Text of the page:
Siphiwe Sibeko/REUTERS
Policemen keep watch on the protesters outside a South African mine in Rustenburg, 62 miles northwest of Johannesburg, August 16, 2012.

One year after South Africa's Marikana massacre: why, what, and how

The shooting of dozens of striking miners shocked the nation, and continues to reverberate through South Africa's labor movement and economy.

On Aug. 16, 2012, South African police opened fire on a crowd of striking miners at the Lonmin Platinum mine near the town of Marikana, killing 34 and injuring 78 more – the worst single incident of police violence in the country since apartheid security forces massacred 69 protesters near Johannesburg in March 1960.

One year later, the killings at Marikana have not augured well for Africa’s wealthiest nation. The tragedy has left the South African economy battered, revealed new fissures in country’s labor movement, and prompted continuing ripples of unrest in South Africa’s globally important platinum and gold fields.

Here’s what you need to know:

What was the original strike all about?

Six days before the police killings last August, rock drillers at the Lonmin mine went on strike for massive wage increase – from R4,000 ($500) per month to R12,500 ($1,500). Their demand was greeted with an icy reception, not only from Lonmin, but also from the National Union of Mineworkers (NUM), the muscular union that had long negotiated for miners at in the area.

But NUM, the union, hadn’t authorized this strike, which was organized instead by an unrecognized rival union, the Association of Mineworkers and Construction Union (AMCU). For months, AMCU had been building a base of support from among NUM’s discontents, who complained that the powerful union had been corrupted by its cozy relationship to South Africa's political leadership. (NUM is part of the Congress of South African Trade Unions (COSATU), a close ally of the ruling African National Congress. Tellingly, one of the union’s apartheid-era founders, Cyril Ramaphosa, sat on the Lonmin corporation’s board of directors at the time of the killings).

Over several days in August, strikers wielding rocks and machetes sparred with both police and NUM officials, resulting in 10 deaths. As the crisis escalated, media arrived to capture the scene, and on August 16, news cameras were on hand to record footage of police confronting strikers in the scrubby grasslands near the mine, firing indiscriminately into the crowd. Three minutes later, some three dozen people were dead.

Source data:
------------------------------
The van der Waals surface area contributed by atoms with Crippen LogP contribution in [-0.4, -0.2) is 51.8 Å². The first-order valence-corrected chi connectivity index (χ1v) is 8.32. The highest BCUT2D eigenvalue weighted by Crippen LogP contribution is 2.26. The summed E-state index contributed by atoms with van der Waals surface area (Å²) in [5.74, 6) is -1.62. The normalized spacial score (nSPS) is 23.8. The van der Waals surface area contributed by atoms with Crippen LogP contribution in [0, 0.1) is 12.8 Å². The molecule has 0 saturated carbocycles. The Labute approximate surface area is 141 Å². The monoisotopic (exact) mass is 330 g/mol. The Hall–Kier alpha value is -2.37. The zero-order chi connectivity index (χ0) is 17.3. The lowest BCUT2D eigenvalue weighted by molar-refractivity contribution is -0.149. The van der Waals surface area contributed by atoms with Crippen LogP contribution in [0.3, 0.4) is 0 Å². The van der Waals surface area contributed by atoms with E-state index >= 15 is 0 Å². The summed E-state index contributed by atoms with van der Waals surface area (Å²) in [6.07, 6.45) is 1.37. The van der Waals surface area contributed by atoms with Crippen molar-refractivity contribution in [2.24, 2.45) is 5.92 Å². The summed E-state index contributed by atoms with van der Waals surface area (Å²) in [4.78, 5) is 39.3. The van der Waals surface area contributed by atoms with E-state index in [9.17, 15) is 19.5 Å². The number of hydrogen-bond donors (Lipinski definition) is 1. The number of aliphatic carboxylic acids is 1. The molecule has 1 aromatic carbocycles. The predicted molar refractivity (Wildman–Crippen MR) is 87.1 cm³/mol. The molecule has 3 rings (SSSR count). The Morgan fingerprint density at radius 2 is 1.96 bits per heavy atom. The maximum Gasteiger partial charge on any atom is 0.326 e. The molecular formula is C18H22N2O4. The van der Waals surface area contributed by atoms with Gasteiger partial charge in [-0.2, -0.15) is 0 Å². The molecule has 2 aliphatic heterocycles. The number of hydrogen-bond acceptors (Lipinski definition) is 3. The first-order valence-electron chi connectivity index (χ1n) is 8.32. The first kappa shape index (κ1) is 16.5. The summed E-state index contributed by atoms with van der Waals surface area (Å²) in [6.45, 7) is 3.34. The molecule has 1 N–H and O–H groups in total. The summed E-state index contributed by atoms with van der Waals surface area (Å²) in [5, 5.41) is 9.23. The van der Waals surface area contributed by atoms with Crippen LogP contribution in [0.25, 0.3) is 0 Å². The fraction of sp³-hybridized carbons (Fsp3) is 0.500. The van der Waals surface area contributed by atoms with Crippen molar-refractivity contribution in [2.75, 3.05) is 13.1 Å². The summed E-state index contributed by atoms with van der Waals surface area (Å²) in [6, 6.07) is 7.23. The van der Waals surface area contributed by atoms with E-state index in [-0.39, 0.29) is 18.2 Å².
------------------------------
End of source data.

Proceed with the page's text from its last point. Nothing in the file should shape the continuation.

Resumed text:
What was the reaction?

Immediately following the massacre, President Jacob Zuma called the event “tragic and regrettable” but said it was “not an occasion for blame, finger-pointing or recrimination,” while his Police Chief Riah Phiyega told reporters that “the police members had to employ force to protect themselves from the charging group.” With great fanfare, Mr. Zuma’s government launched a commission of inquiry into the killings and gave it four months to do its work. A year later, it has yet to issue any findings or launch any prosecutions ­– in part because many victims and their families cannot afford legal counsel, and the state has refused to provide it.

Meanwhile, the violent confrontation touched a raw nerve among workers in many sectors of the South African economy. Wildcat strikes – that is, strikes not led by a recognized union – continued at Lonmin and other gold and platinum mines (as well as farms) throughout the winter and into spring.

Production at many of those mines slowed to a crawl, and because mining accounts for 60 percent of South Africa’s exports, that sent the economy tumbling. Just after the massacre, both Standard & Poor’s and Moody’s downgraded South Africa’s credit rating for the first time since the end of apartheid, and its currency began to backslide. Since August 2012, the Rand has plummeted nearly 15 percent against the dollar.

Why does that matter? 

For one thing, we need platinum, and South Africa has 80 percent of the world’s reserves. Platinum’s primary use is in vehicle emissions – it is the core element of a catalytic converter. Lonmin’s South African mines alone produce 12 percent of the world’s output of the rare metal. In the days following the massacre, as they and other mining giants temporarily closed their operations, the global price of platinum spiked.

Since then, the continuing unrest in the country’s mines has sounded global alarm bells. The Eurasia Group, for instance, rated South Africa among the world’s 10 most risky markets for 2013, writing that the volatile economic climate and continuing social unrest had sent the country “headed along a path that gives little reason for optimism.”

How was the original strike resolved? 

The strike continued for another month after the massacre, until Lonmin agreed to raises of 11 to 22 percent for most of its workers (depending on their job category). Although the move was widely hailed as a victory at the time, progress quickly stalled. Vicious infighting continued between the two unions in the area – NUM and AMCU – resulting in continued sporadic killings, the most recent of which occurred just last weekend.  

Meanwhile, little has changed in the living or working conditions of the workers who instigated the original strikes. They live in sprawling shack settlements near the mines, rife with crime, and have little job security. For them, as for South Africa more generally, the labor disputes of the last year have yet to coalesce into any larger movement. Instead, the unrest shuffles on, awaiting resolution or crisis, whichever comes first.

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